Grooming our children, Part 3: ‘No such thing as normal’


So far in her series on the grooming scandal unleashed by the government’s introduction of relationships and sex education in schools from 4 years up, Belinda Brown has focused on the tactics of a new army of sex educators. Getting parents out of the picture comes first. Next they ‘re-educate’ children into denying male and female differences and preferences. Today’s focus in on a further facet of this grooming exercise: the insistence that there is no such thing as normal.

ONCE male and female differences and preferences have been thoroughly buried, the next step for the sex educators is to ‘queer’ what is normal. They do this by convincing pupils there is no such thing as normal, heterosexual sex.

For example, one activity recommended in the Hoyle and McGeeney teacher training manual (p199) requires 14-year-olds to brainstorm all the different ways in which people can have sex. Teachers are told that if the activity becomes derailed into listing more extreme practices they can encourage children to focus on the kinds of sexual activity that are more common for people to experience but without using loaded words like ‘normal’. Is this to encourage children to think that extreme practices constitute normal sex? Rather than letting pupils to see things as wrong or even disgusting they are told to teach them to be ‘non-judgemental’ and understand there are many ways of doing sex.

Switching off children’s antennae for normality dangerously suppresses the very feelings that alert them to confusion, fear or disgust.

The Hoyle and McGeeney manual also advises teachers to leave ‘feelings’ until last. Here teachers can emphasise that love and affection are often important parts of good sex, but not always. ‘For others good sex is quick, rough and anonymous. You can also explore the fact that some people enjoy feeling pain during sex, which is often referred to as kink or BDSM. As with all sexual practices what matters is that sex is consensual and that partners are able to listen and respect each other’s wishes and desires.’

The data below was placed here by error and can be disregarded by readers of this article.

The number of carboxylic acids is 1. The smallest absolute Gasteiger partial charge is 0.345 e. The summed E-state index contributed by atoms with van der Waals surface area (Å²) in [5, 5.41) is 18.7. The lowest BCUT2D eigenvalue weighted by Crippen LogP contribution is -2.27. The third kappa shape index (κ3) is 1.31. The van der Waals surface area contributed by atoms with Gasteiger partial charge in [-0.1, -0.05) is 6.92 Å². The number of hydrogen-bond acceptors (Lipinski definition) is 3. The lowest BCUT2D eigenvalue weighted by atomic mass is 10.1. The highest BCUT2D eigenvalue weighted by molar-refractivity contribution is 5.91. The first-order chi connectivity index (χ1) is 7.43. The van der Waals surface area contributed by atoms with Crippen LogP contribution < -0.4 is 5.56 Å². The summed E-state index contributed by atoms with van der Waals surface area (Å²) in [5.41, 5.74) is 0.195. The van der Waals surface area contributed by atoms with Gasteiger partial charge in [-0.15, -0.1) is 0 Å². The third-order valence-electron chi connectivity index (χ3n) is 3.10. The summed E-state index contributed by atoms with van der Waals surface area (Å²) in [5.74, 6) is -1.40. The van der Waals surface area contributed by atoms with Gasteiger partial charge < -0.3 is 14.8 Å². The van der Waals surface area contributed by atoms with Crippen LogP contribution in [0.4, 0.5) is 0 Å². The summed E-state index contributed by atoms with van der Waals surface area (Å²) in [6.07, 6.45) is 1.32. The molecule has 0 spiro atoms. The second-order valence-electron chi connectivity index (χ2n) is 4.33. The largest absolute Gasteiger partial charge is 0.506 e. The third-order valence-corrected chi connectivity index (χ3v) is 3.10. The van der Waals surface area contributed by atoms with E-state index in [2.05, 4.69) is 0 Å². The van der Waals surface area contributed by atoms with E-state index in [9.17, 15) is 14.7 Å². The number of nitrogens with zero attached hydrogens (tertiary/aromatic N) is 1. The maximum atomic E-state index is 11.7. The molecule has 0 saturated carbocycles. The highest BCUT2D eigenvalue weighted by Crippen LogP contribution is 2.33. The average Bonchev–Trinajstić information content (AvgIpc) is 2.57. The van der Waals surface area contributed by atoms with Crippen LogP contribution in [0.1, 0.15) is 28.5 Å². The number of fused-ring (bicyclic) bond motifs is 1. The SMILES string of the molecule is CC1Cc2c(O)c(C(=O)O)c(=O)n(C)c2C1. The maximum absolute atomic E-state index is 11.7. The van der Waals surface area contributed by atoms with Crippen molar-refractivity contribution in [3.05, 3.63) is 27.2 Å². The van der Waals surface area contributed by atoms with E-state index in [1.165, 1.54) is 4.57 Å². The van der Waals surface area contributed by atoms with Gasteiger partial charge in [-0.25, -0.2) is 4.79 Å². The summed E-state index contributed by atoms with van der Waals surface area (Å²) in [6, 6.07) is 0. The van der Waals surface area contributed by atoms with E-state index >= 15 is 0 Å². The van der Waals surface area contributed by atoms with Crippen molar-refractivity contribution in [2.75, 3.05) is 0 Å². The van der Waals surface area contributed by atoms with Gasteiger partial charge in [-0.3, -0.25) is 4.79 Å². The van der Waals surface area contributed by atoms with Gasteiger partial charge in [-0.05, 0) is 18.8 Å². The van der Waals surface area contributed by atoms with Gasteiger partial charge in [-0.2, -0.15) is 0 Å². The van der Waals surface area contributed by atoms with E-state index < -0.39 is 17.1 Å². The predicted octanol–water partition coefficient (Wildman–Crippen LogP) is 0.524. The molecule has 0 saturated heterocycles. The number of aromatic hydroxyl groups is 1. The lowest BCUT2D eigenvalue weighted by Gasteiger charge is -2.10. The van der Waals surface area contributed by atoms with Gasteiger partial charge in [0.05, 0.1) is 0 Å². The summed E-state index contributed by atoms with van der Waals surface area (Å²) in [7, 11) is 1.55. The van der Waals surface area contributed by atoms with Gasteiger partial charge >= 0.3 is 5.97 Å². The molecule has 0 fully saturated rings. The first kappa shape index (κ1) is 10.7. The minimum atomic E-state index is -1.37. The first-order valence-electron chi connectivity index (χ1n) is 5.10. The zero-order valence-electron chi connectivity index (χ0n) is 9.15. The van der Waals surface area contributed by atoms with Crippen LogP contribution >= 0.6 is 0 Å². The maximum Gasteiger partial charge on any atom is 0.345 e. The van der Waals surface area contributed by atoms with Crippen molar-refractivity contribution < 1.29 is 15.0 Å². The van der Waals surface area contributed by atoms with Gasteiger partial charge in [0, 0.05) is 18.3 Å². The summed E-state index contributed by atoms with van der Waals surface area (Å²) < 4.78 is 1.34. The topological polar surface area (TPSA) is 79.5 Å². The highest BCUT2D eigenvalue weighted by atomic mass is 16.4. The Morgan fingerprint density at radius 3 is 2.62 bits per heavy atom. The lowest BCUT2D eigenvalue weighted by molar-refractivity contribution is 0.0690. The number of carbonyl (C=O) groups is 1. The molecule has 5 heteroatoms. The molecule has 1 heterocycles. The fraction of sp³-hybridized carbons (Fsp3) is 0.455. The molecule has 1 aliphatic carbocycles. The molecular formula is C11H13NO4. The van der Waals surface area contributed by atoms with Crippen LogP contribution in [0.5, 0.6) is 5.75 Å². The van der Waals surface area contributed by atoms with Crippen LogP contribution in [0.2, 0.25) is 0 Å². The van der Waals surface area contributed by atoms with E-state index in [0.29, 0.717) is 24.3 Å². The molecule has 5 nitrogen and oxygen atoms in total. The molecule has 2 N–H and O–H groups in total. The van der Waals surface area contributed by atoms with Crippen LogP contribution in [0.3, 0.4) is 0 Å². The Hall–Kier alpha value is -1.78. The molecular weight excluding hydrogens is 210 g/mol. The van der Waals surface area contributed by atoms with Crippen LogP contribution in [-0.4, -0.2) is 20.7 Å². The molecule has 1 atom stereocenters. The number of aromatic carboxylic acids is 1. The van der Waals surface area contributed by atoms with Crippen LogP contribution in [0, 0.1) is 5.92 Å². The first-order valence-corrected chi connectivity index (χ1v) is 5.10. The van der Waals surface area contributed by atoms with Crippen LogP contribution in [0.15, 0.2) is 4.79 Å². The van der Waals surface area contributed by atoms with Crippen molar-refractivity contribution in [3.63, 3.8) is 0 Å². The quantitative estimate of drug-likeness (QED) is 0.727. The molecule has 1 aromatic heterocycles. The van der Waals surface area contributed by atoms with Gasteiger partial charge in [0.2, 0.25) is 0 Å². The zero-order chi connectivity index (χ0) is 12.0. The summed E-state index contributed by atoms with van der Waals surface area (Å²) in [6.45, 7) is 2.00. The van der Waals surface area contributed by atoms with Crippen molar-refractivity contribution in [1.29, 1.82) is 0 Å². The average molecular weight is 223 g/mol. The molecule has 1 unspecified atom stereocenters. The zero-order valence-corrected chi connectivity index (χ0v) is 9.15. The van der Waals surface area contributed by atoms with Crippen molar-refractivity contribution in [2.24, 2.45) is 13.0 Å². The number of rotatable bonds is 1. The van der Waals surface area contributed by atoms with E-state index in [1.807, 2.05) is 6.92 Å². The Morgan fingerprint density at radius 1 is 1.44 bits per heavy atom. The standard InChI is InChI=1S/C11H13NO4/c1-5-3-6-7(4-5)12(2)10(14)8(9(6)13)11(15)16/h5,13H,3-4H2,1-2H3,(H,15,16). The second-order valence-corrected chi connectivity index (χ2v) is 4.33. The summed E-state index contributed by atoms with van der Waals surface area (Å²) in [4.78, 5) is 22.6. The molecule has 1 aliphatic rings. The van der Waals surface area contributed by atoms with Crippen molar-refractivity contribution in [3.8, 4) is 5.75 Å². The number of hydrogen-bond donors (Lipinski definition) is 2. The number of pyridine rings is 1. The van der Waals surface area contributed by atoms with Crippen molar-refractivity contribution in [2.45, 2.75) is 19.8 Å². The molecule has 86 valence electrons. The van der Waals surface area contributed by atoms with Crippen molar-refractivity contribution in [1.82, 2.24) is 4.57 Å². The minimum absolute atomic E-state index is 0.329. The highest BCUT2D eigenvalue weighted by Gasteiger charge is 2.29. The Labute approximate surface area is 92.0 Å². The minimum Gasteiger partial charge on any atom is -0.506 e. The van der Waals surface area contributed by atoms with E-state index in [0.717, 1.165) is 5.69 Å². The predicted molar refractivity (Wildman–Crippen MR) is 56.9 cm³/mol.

That is all that matters? Clearly not all RSE teachers are following such amoral and irresponsible advice but this is the authoritative advice many are getting.

Destroying the idea of normal sex is a key part of their game plan. Tolerating the LGBT rainbow isn’t enough. Their alternative sexual practices are to be made morally equivalentor even superior. That the act of anal sex can never be equivalent is denied. Yet not only is it far more hazardous in health terms, it quite obviously is not procreative, the fundamental purpose of sex.

But getting this across is quite a challenge for the sex ‘educators’ and it requires some ingenuity. However, with significant financial help from our government, they have worked out how this can be done.

One popular sex-ed provider, BISH UK, has an article and a video explaining why ‘penis-in-vagina’ sex can be ‘meh’. It appears designed to disabuse pupils of the desirability of normal heterosexual sex, calling it ‘penis-in-vagina sex’ reducing it to a mechanistic action between body parts. The term penetrative sex, used only for anal sex, seems further designed to obscure the differences.

Brook, the provider of sexual health clinics for which it received nearly £7million from government contracts last year, also provides teaching resources. Its ‘Module on Pleasure’, produced by the University of Sussex for RSE, encourages children to see the anus in a whole new light. [TCW is not quoting the section as readers may find it disgusting – we did – but you can view a limited sample of what they advise should be told children, that’s hard not to interpret as pornography, here.]

Both the Hoyle and McGeeney manual and Brook tell teachers thatit doesn’t make sense to talk about ‘gay sex’ or ‘straight sex’ as there are many different ways that two bodies can come together to have sex.

Schools Out, another LGBT advocacy organisation, similarly pushes for uncoupling ‘sexual practice from sexual orientation (e.g. the association of vibrators with lesbians or anal sex with gay men), as such assumptions are ignorant and may encourage stereotyping and prejudice’ (p11).

No, it is not enough to be gay. The new sex educators want to mainstream their way of practising sex through a school re-education programme.

This is no less than teaching teachers to groom children not just to have sex, but to be open to dangerous and abusive sex. These materials urgently need be banned from schools, as Miriam Cates and the New Social Covenant are pressing for. 

Finally, downplaying what makes heterosexual sex such a special and sacred activity is an essential part of their programme.

In this RSE teacher training manual, Great Relationships and Sex Education, the intricacies, subtleties, and amazing potential of our fertility is almost completely ignored.

Pregnancy is written about as if it were equivalent to a sexually transmitted disease: ‘where there is a risk of infection or pregnancy’ or ‘consider the risk of pregnancy and STIs’ or ‘How can someone reduce the risks of STI/pregnancy’. Much attention is given to abortion. Pupils are to be taught that it is very common and very safe – safer than continuing a pregnancy or giving birth (p305-306). It is normalised – they are told one third of women have had an abortion. Teachers are told to avoid debates which could lead to polarising the discussion into pro-life v pro-choice. This, teachers are told, leads to ‘unhelpfully blunt terms’.

The horrifying number of abortions over the last years is to be ignored as is the increase in risk of a mental health problem for girls and women who have had them.

Morality is not something which our teachers are supposed to ‘do’. Instead they are told to engage in a programme of desensitisation. This is all part and parcel of what constitutes ‘grooming’.

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